Horizon, Host: Ted Simons

March 20, 2007


Host: Matthew Whitaker

Environmental Day


  • Tuesday is Environmental Day at the Arizona Legislature. Sandy Bahr of the Sierra Club will discuss legislative action regarding the environment.
Guests:
  • Sandy Bahr - Grand Canyon Chapter, Sierra Club
  • Elvera Anselmo - Associate State Director, Community Outreach, A.A.R.P. Arizona
  • David Seid - Senior Programs, City of Glendale Parks and Recreation Department
Category: Environment

View Transcript
Matthew Whitaker:
Tonight on "Horizon," preservation and conservation are among the areas of focus at the State Capitol today as environmental groups and state lawmakers came together today to talk about legislation related to the environment. Plus, the benefits of walking as people over 50 are becoming more and more apparent with each step. And an update on an Arizona charter school and its goal to further students' academic careers. Those stories next on "Horizon." Good evening, I'm Matthew Whitaker, welcome to "Horizon." More than 20 conservation organizations from around Arizona, along with more than 60 individual volunteers were at the State Capitol today to learn more about the Arizona Legislature and Advocate for Environmental Protection. The event focused on finding solutions for Arizona's growing pains. Legislators and environmental leaders spoke to the group.

Sandy Bahr:
I want to welcome everyone today and thank you for coming to what I think is our ninth environmental day.

Kyrsten Sinema:
My goal today is to help you understand a little bit about what's happening this morning and throughout the day. How many have already made appointments with your Legislators at some point today? Okay. So those who don't have an appointment with your legislator, please take some time to drop by and introduce yourself to your legislator. It is sometimes hard to get meetings because they are very, very busy. But if you can get the time to introduce yourself and make that face-to-face contact, that's important. Because your legislator hopefully will remember your face and name, so that next week or later this week, when you contact your legislator by phone or e-mail to ask them to vote no or yes on a piece of legislation, or to consider problems or highlights of a bill, that they will recognize your name and remember that you have met. That makes a difference to legislators. A lot of people feel like, my legislator isn't responsive. If so, please move to central Phoenix, we'll welcome you. It's a great district. It's a great place to live, ask Sandy. But the truth is, no matter where you live, your legislator needs to hear from you and hear your opinions about environmental protection and justice.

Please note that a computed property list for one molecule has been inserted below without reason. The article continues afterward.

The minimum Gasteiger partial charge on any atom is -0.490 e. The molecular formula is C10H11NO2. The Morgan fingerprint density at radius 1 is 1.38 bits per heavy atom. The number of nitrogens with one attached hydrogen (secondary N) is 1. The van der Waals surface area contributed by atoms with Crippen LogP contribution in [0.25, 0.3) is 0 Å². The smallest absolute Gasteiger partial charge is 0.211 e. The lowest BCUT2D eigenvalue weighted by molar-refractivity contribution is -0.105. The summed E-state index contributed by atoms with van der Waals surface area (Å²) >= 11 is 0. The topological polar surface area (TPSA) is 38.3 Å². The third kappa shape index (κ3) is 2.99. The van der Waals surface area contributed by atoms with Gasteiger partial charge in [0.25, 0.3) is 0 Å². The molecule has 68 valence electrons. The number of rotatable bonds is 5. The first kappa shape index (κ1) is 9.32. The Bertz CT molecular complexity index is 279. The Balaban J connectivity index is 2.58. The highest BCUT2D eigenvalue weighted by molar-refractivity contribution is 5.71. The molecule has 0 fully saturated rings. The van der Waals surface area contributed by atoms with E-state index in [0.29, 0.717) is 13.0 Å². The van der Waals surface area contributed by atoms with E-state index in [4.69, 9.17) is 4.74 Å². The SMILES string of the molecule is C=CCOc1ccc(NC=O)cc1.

Matthew Whitaker:
Here now with more on today's event at the capitol, and an update on environmental bills, is Sandy Bahr. Sandy, thank you for being here with us today.

Sandy Bahr:
It's a pleasure to be here.

Matthew Whitaker:
Today was environmental day at the capitol. Can you tell us more about that?

Sandy Bahr:
Yes. Actually we ended up with over 80 people who came, and we ended up with more than we expected and that was great. We focused on solutions to Arizona's growing pains. We're the fastest growing state in the country. And with that we have air quality problems, traffic congestion, and lots of natural areas and increasing energy demands. We came together with advocates and legislators to talk about some solutions, and to encourage legislators to look at some ideas that they may not have considered seriously in the past.

Matthew Whitaker:
Okay. Now the legislature has moved on two bills in particular this week:
one dealing with solar energy and a bill that would allow schools to pick up renewable energy.
Can you tell us a little more about those two bills?

Sandy Bahr:
Sure. House bill 2496 is a bill that would actually allow schools to use the savings they have on their utilities, and those are called their operation and maintenance dollars, to invest in more energy efficiency and renewables for the school. They can take the dollars then and reinvest in the schools themselves. Right now, if they save, there's no incentive for them to save, it just means they're going to get less money. This is a really important bill and will promote efficiency and renewables in the schools. Another bill that would make it more difficult for homeowners associations to block the installation of solar energy, that has also passed out of the Arizona House, so that's House bill 2593. We're happy to see that both efficiency and renewables, especially solar, are on the table in the Legislature this session.

Matthew Whitaker:
And how do you believe those bills are being received thus far, at this stage in the process?

Sandy Bahr: